Wendy's Co., the third-biggest U.S. fast-food chain, has added goose liver pate and truffles to burgers as it invests as much as $200 million on a return to Japan two years after leaving the country.
The Japan Premium sandwich sells for $16 at Wendy's in Omotesando, Tokyo's luxury shopping district, the first of a targeted 100 shops."We think the fast-food market here is ready for something different," Ernest Higa, CEO of Wendy's Japan, said in an interview at the restaurant's opening yesterday.
After posting losses in six of the past eight quarters, Wendy's is re-entering Japan under a plan to expand outside the U.S. (which accounted for 92% of the company's revenue in 2010). Based in Dublin, Ohio, Wendy's is first concentrating on the world's second-largest fast-food market as it looks for operating partners in China and Brazil.
"Japan is the most important of the three to me, because we are actually selling burgers here today," Darrell Van Ligten, president-international division, said in an interview in Omotesando. Wendy's expects to expand to about 700 restaurants in Japan. McDonald's Corp.'s local unit has about 3,300 locations.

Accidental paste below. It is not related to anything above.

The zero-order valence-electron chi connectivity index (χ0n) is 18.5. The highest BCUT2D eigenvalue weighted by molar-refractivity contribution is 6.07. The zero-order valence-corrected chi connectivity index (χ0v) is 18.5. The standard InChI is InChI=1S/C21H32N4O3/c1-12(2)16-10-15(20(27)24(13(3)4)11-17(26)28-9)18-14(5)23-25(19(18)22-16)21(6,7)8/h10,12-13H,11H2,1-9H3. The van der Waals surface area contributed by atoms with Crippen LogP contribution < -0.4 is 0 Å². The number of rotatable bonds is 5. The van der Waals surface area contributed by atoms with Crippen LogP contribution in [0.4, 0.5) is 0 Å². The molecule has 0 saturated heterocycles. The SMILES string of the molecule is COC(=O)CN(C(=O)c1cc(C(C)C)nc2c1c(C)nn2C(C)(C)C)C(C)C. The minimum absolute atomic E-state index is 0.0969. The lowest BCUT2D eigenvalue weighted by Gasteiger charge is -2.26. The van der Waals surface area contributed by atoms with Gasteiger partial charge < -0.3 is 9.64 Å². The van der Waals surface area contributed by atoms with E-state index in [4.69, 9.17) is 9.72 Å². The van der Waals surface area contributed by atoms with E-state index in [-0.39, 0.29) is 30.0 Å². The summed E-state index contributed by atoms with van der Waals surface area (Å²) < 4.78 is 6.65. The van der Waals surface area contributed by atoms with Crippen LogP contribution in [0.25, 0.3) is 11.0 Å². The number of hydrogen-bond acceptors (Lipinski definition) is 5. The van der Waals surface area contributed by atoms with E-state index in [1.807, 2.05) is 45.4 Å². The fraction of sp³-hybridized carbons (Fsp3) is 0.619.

Wendy's ended a 30-year run in Japan in 2009 after its partner, Zensho Holdings Co., declined to renew the agreement, saying it would focus on building its main Sukiya chain of beef-bowl restaurants.
"Our partner had a pretty significant business, which was their primary [emphasis]," Mr. Van Ligten said. "Given the size of the different businesses, Wendy's wasn't as much of a focus area as we would have liked it to be."
In its return, the chain is counting on the premium menu to attract customers in a "very, very competitive" environment, Mr. Higa said.
Kyoichiro Shigemura, a senior analyst at Nomura Holdings Inc. in Tokyo, said, "This is an aging society that has more single people who just want a meal fast. But restaurants are too expensive, so fast food is the correct sector to be in."
Wendy's menu pits it against Japanese rivals that include Mos Food Services Inc.'s Mos Burger in terms of taste, and against Lotteria Co., which offers a $23 Matsuzaka beef burger, for upscale items. "The competition is really stiff," Mr. Shigemura said.
Japan's outlook for slow economic growth adds to the pressure on Wendy's to find a new niche.
Saying that the rebound from the March 11 earthquake has paused, the Bank of Japan last week lowered its evaluation for a second straight month because of the currency's strength and cooled global expansion.
"With the economic situation, you need to bring something that is unique and exciting," Mr. Higa said. The "new fashion" of high-end fast food will give the chain what it needs to thrive, he said.
Wendy's Japan is a joint venture between Wendy's Co. (49%) and closely held Higa Industries Co., which Mr. Higa founded (51%).
Wendy's intends to triple the number of restaurants outside the U.S. to about 1,000, CEO Emil Brolick said on a conference call last month, though he did not give a time frame.